Editor's Note: News about conservation and the environment is made every day, but some of it can fly under the radar. In a recurring feature, Conservation News shares three stories from the past week that you should know about.
Elephant and rhino populations are on the rise after government efforts to curb poaching activities in the East African nation.
The Story: By targeting key organized criminal networks involved in massive poaching schemes, the Tanzanian government helped create a habitat where elephant and rhino populations could thrive, reported Fumbuka Ng’wanakilala for Reuters. Poaching across Africa is largely driven by the demand for ivory in Asian countries. In February, Tanzanian authorities arrested one of the most lucrative ivory traders in the world, known as the “Ivory Queen,” for smuggling more than 350 elephants tusks to Asia.
The Big Picture: “As a result of the work of a special task force launched in 2016 to fight wildlife poaching, elephant populations have increased from 43,330 in 2014 to more than 60,000 presently,” Tanzanian President John Magufuli said in a government statement. Rhino populations remain small, at 167, but continue to increase as poachers are detained. The Tanzanian government dedicated 32 percent of its total land area for conservation activities, which could be critical in continuing to increase rhino and elephant populations.
Climate change is driving the higher levels of rainfall now associated with tropical storms and hurricanes, according to a recent study.
The Story: Oceans have absorbed more than 90 percent of the heat produced by human greenhouse gas emissions and are increasing in temperature over time. Warm water can drive the formation of tropical storms and hurricanes, which is why the levels of rainfall during these fierce weather events are steadily growing over time, reported Kendra Pierre-Louis for the New York Times. Tropical Storm Barry and Hurricane Harvey have both shown firsthand how detrimental this intensifying rainfall can be, with streets in Arkansas currently being submerged in more than 15 inches of water.
The Big Picture: “What’s really interesting is that, regardless of the methodology that you use, we’re starting to see more … evidence that climate change … has been enhancing rainfall on some of these recent hurricane events,” said Christina Patricola, a research scientist at Lawrence Berkeley National Laboratory. Other scientists agree, concluding that approximately 19 inches of the more than 50 inches of rain during Hurricane Harvey were largely due to climate change.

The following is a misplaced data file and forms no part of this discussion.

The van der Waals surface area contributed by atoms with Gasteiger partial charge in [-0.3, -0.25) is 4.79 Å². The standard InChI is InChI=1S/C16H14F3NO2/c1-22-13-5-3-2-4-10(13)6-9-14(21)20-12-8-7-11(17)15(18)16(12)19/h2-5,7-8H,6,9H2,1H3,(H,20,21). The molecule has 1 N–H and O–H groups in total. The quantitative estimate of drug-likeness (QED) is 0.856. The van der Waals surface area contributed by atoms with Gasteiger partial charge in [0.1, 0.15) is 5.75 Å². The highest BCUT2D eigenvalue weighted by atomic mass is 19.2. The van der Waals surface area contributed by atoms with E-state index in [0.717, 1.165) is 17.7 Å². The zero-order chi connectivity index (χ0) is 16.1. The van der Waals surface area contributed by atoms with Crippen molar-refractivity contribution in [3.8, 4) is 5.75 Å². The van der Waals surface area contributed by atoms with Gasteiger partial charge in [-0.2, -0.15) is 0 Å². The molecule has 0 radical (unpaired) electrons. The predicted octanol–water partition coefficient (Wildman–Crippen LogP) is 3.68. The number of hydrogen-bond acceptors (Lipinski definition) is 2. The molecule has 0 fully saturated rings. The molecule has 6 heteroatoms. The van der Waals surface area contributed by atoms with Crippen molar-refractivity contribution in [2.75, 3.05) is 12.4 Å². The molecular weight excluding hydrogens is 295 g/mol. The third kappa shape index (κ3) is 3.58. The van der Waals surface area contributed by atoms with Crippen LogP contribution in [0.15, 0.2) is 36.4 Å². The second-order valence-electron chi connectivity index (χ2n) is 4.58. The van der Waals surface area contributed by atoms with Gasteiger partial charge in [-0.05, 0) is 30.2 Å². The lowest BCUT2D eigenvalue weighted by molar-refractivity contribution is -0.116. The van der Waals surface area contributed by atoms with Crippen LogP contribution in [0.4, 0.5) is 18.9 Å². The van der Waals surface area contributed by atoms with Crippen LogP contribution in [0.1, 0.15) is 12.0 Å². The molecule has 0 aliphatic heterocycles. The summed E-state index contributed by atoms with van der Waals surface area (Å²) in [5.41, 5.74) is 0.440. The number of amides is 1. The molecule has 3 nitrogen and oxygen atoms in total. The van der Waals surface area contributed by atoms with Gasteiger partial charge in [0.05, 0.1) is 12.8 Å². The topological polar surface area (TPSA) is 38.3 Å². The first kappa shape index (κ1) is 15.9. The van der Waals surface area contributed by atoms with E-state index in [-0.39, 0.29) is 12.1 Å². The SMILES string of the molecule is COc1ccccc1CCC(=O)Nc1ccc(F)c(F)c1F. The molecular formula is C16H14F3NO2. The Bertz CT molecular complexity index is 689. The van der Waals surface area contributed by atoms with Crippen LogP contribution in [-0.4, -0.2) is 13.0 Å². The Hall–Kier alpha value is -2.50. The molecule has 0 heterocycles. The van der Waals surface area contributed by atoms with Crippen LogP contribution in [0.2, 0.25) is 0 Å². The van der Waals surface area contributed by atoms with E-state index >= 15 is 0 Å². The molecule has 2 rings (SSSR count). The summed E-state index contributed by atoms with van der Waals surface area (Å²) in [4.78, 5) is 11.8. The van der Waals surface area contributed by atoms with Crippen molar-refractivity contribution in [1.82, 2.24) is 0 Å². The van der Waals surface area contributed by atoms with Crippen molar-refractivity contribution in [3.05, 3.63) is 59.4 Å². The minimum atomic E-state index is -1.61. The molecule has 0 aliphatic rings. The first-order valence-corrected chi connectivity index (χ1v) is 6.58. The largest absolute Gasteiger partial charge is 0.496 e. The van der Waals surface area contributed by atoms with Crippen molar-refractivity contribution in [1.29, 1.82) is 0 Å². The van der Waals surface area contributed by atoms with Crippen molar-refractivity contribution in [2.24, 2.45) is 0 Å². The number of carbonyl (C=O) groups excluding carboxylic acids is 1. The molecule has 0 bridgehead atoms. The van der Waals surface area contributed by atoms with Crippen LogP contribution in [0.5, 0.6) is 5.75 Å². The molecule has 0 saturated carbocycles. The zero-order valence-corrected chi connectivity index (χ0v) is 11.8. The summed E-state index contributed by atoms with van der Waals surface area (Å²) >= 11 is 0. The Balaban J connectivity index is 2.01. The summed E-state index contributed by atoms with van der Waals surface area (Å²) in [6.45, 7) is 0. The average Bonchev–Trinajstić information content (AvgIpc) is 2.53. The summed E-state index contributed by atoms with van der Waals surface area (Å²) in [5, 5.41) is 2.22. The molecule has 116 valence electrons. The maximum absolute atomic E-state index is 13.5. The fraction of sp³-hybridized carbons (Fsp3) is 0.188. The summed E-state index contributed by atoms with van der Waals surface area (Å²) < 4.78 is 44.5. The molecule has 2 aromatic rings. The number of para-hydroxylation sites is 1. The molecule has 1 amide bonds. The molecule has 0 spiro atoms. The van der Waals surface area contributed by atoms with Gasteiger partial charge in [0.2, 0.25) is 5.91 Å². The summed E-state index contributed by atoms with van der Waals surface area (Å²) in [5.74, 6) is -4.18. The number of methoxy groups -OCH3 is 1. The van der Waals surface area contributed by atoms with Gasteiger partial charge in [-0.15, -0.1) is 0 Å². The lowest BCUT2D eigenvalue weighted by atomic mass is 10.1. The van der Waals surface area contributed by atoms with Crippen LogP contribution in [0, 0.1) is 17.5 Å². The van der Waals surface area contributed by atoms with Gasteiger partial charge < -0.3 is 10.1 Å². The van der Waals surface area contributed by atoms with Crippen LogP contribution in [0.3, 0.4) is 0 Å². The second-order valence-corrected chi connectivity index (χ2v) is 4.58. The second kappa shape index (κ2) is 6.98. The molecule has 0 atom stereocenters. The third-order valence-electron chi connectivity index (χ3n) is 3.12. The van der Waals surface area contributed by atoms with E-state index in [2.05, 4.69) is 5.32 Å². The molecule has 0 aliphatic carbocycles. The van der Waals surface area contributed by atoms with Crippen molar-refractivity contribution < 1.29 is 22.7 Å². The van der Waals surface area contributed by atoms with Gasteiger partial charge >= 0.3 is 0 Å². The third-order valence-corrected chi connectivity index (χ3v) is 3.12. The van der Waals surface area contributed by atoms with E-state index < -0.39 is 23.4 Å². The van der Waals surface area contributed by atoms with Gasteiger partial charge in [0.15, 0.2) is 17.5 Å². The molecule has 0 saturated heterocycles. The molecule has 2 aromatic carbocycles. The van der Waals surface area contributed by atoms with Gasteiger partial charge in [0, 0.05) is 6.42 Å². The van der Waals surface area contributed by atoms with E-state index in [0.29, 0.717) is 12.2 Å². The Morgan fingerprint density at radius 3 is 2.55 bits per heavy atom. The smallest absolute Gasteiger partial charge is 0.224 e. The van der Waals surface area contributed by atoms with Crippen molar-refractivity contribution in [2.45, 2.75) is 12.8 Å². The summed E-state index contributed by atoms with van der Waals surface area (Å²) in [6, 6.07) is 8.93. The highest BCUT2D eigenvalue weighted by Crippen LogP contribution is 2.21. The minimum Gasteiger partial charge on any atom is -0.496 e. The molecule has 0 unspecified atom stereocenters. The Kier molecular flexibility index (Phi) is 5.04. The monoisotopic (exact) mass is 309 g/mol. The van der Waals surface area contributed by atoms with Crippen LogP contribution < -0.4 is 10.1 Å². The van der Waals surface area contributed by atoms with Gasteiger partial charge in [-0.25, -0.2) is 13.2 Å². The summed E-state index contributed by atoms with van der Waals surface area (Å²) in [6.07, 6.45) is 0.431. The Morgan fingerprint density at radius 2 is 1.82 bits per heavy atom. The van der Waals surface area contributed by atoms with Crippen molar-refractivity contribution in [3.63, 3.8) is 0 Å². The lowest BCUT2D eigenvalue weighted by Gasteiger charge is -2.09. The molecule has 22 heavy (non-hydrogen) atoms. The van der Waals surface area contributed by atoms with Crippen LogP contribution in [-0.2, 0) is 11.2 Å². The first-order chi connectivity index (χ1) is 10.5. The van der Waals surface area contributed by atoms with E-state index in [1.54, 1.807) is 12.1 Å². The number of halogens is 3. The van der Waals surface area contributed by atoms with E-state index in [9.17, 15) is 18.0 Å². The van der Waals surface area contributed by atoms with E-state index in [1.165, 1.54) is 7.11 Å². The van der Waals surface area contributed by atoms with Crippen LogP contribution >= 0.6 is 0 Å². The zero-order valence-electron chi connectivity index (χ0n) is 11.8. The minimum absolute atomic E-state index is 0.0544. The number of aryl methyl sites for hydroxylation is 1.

Scientists are using mussels as inspiration for a new technology that could help clean up oil spills.
The Story: Mussels may be the key to cleaning up oil spills and purifying water, according to a story reported by Susie Neilson for NPR’s “The Salt.” Mussels have the unique ability to stick to a surface even when they are underwater — a trait at the center of a new field of study known as “mussel-inspired chemistry.” Scientists discovered that small hairs, known as byssus threads, coming from a mussel’s shell have a special binding property that excels as an underwater adhesive. Seth Darling, direct of the Center for Molecular Engineering at Argonne National Laboratory, was able to mimic this property in a technology that may help purify polluted wastewater.
The Big Picture: “Oftentimes, Mother Nature is smarter than us [because] she’s had billions of years to come up with solutions,” said Darling in an Interview with NPR. “We’re still learning from the mussels.” These sticky sea creatures have already inspired medical adhesive innovations that thrive in wet conditions and could have a much broader environmental impact in the future.
Kiley Price is a staff writer for Conservation International.
Cover image: Elephants under a tree, Tanzania. (© Rod Mast)